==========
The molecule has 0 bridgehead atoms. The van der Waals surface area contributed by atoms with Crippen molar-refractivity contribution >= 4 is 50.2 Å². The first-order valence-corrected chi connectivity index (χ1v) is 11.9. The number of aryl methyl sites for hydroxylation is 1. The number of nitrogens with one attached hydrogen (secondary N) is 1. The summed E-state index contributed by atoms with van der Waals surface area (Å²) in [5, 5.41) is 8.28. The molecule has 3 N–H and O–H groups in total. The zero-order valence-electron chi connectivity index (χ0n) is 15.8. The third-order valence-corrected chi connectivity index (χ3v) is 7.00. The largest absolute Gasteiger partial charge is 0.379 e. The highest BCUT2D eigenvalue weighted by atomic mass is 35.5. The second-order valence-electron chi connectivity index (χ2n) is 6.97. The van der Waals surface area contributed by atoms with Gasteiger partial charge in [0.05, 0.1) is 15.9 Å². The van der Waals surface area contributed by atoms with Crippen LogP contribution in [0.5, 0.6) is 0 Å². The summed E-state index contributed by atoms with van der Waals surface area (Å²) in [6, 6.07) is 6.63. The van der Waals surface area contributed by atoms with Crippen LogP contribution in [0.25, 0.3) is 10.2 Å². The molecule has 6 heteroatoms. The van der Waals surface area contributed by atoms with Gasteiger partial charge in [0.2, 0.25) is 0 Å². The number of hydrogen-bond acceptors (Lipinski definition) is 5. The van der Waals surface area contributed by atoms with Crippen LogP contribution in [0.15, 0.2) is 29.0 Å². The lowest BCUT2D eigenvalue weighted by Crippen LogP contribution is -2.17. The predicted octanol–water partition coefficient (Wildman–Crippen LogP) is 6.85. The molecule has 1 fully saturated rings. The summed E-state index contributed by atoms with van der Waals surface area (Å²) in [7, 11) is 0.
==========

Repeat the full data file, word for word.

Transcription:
The molecule has 0 bridgehead atoms. The van der Waals surface area contributed by atoms with Crippen molar-refractivity contribution >= 4 is 50.2 Å². The first-order valence-corrected chi connectivity index (χ1v) is 11.9. The number of aryl methyl sites for hydroxylation is 1. The number of nitrogens with one attached hydrogen (secondary N) is 1. The summed E-state index contributed by atoms with van der Waals surface area (Å²) in [5, 5.41) is 8.28. The molecule has 3 N–H and O–H groups in total. The zero-order valence-electron chi connectivity index (χ0n) is 15.8. The third-order valence-corrected chi connectivity index (χ3v) is 7.00. The largest absolute Gasteiger partial charge is 0.379 e. The highest BCUT2D eigenvalue weighted by atomic mass is 35.5. The second-order valence-electron chi connectivity index (χ2n) is 6.97. The van der Waals surface area contributed by atoms with Gasteiger partial charge in [0.05, 0.1) is 15.9 Å². The van der Waals surface area contributed by atoms with Crippen LogP contribution in [0.5, 0.6) is 0 Å². The summed E-state index contributed by atoms with van der Waals surface area (Å²) in [6, 6.07) is 6.63. The van der Waals surface area contributed by atoms with Crippen LogP contribution in [0.25, 0.3) is 10.2 Å². The molecule has 6 heteroatoms. The van der Waals surface area contributed by atoms with Gasteiger partial charge in [0.2, 0.25) is 0 Å². The number of hydrogen-bond acceptors (Lipinski definition) is 5. The van der Waals surface area contributed by atoms with Crippen LogP contribution in [0.15, 0.2) is 29.0 Å². The lowest BCUT2D eigenvalue weighted by Crippen LogP contribution is -2.17. The predicted octanol–water partition coefficient (Wildman–Crippen LogP) is 6.85. The molecule has 1 fully saturated rings. The summed E-state index contributed by atoms with van der Waals surface area (Å²) in [7, 11) is 0.